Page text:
After painfully accepting that nothing was happening to either of us this Valentine’s Day, Kyle and I along with one of our friends decided, “Fuck it, we’ll just go to Mac’s.”
Arriving a half hour late, we were able to see the last bit of the ongoing talent show. We had no idea that it was a talent show. The venue was divided by homemade tapestries into booths for the artists, the bar and the organizer, Sometimes Art House.
As stated by their Facebook page, “Sometimes Art House is an art community based in Lansing. This is a supportive community built on increasing the representation of marginalized artists through local showcases and social media. We are a platform for female, POC, LGBTQ identities and people with/without visible disabilities to pursue their artistic ambitions. All artists are independent, but encouraged to use this platform to network and collaborate.”
We grabbed a spot near the heating ducts on the left side of the stage, despite my joints politely suggesting such an ordeal may be a bad idea. The first comic we saw perform was Nicole; off the bat, she began the anti-Valentine’s festivities. “I think you just get tired of playing with your own nipples. Fuck it, sometimes you wanna go hands free.” With an uproarious crowd cheering her on, she began a condemnation of Valentine’s Day. “When you have a spouse, it’s like every day is Valentine’s Day – you weird heteros!”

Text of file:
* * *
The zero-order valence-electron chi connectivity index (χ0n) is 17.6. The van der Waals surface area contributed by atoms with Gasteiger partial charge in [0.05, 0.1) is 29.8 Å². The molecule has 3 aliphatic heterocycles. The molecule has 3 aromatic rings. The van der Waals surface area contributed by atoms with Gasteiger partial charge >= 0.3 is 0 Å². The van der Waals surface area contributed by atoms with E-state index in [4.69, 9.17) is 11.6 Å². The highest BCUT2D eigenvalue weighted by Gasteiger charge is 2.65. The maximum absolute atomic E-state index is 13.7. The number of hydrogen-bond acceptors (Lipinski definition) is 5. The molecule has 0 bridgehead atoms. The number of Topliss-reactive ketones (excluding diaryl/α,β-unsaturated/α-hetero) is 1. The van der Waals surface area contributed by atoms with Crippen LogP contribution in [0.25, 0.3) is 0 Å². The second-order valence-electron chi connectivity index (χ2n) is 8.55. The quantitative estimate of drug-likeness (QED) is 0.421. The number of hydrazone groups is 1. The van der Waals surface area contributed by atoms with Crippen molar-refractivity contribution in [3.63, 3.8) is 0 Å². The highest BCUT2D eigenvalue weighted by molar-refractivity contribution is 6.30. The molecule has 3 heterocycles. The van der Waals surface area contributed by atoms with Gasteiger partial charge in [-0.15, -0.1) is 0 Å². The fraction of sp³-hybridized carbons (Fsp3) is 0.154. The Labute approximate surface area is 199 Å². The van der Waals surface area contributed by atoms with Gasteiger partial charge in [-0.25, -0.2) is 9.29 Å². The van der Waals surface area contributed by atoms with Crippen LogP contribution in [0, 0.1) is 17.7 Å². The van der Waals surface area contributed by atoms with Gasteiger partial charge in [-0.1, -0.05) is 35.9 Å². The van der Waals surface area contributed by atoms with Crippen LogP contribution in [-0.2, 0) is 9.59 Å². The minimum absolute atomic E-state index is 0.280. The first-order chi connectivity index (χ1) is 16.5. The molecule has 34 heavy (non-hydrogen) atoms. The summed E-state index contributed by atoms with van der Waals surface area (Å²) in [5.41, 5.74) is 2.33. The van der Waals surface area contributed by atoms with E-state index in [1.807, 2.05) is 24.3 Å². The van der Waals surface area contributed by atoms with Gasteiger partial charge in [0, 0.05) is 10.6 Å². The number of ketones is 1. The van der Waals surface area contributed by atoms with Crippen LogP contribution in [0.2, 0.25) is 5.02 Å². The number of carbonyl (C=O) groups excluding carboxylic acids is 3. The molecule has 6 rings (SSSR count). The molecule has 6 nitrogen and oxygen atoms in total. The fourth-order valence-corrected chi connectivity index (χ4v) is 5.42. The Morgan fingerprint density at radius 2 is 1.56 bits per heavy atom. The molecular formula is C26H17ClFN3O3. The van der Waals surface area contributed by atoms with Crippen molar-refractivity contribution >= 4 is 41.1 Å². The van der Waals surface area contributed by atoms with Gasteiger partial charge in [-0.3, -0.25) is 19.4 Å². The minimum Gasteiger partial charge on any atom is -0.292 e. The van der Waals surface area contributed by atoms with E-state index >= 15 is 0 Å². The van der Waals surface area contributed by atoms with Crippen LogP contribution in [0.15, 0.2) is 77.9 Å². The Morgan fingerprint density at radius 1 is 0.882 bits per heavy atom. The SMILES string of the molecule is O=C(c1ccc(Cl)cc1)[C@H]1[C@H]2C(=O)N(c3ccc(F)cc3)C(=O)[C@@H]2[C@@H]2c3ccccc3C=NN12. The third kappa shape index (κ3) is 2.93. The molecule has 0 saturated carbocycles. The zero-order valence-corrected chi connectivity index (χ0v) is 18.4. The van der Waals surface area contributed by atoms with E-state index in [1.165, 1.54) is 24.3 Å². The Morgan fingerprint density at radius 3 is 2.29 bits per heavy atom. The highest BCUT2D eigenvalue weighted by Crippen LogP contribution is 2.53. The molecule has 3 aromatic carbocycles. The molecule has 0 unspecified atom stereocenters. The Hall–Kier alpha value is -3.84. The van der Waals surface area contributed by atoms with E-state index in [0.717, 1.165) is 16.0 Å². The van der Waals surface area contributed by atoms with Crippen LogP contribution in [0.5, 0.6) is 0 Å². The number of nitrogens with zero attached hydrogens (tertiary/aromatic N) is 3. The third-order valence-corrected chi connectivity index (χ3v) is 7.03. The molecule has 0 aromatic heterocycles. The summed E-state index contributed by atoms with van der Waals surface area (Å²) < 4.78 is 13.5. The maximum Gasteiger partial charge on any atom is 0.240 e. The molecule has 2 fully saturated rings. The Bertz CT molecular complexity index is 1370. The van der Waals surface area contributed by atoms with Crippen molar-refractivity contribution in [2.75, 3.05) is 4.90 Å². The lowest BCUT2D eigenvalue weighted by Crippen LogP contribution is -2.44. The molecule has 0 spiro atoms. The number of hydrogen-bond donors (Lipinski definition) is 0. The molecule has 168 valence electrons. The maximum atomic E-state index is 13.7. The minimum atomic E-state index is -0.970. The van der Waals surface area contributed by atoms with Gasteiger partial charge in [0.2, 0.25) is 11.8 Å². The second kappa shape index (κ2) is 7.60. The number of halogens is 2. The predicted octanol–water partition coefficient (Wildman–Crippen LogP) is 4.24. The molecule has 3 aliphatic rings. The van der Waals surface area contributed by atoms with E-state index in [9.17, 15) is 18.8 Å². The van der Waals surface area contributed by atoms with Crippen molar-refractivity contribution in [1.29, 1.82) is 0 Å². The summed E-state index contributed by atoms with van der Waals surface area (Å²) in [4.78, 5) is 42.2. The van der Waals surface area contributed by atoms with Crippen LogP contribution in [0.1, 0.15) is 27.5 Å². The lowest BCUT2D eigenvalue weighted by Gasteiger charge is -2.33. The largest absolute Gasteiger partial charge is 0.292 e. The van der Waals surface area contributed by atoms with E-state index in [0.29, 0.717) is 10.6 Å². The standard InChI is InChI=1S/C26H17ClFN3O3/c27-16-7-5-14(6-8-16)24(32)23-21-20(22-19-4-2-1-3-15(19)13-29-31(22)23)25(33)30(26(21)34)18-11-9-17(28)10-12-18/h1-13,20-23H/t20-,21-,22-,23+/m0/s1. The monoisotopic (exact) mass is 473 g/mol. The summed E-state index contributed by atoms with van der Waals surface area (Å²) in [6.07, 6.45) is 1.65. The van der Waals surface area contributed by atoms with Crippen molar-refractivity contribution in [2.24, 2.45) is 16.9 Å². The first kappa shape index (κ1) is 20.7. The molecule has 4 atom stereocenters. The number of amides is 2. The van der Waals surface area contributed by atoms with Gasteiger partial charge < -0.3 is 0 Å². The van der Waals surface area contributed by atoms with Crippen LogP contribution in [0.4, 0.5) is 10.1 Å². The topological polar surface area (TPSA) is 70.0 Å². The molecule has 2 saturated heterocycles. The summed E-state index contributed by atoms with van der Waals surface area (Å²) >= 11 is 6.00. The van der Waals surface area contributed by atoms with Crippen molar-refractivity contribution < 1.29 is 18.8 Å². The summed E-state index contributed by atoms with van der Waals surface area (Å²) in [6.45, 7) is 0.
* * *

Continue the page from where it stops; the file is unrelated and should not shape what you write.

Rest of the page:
After the initial triumphs about love, she used her set to discuss waiting tables, DoorDash and the food service industry as a whole. Her employer didn’t let her take the evening off, so she satirically exclaimed to the crowd, “I can’t take the whole night off – that’s why I steal from you.” Following her spiel on the deep-seated issues of the industry, she began to deride humans as strangely possessive beings.
After the long-winded comedy act, Whoopsie Daisy performed on stage their blend of pop-punk and noisey indie aesthetic.
They opened with a cover of The Four Aces’ “Mr. Sandman,” an ode to an unrequited love in the back of your mind. Later, as the band played an original song titled “Grocery Store,” one of the members yelled, “When you go to the grocery store to get a new beau, because the old one was trash.”
The fluorescent mindscape of a woman “shopping” for someone new brings the commercialized concept of love a whole new meaning. Conversely, their closing cover of Avril Lavigne’s “Sk8r Boi” longed for the naive reminiscence of a youthful love.
The drifting twang of reverb-washed chords and heavy bass of Whoopsie Daisy created a wonderful display of infatuation throughout adolescence to adulthood.
The star comic of the night was Rebecca, with her short-yet-poignant observational comedy. She lampooned women’s culture and safeway neuroticism, poking fun at The Bachelor and the media’s ability to distract from current events.“I don’t really like The Bachelor because it doesn’t really cater to my needs. They’re going to a paradise island – I’m like the earth is dying!’”
“I’ve got an idea called ‘Doomsday Prepper Bachelor’,” she said, feeding the un-confronted anxiety of a changing world. “I mean I’m not trying to trade a 40-year-old coochie for a can of beans.”
“I can see it now! Over here we’ve got Gerald, who has been storing cans in his mother’s basement for five years! Next we have Tom, who can breed only slightly radioactive chickens. Yummy! And finally, we have Blake! Well…. he has a big dick!”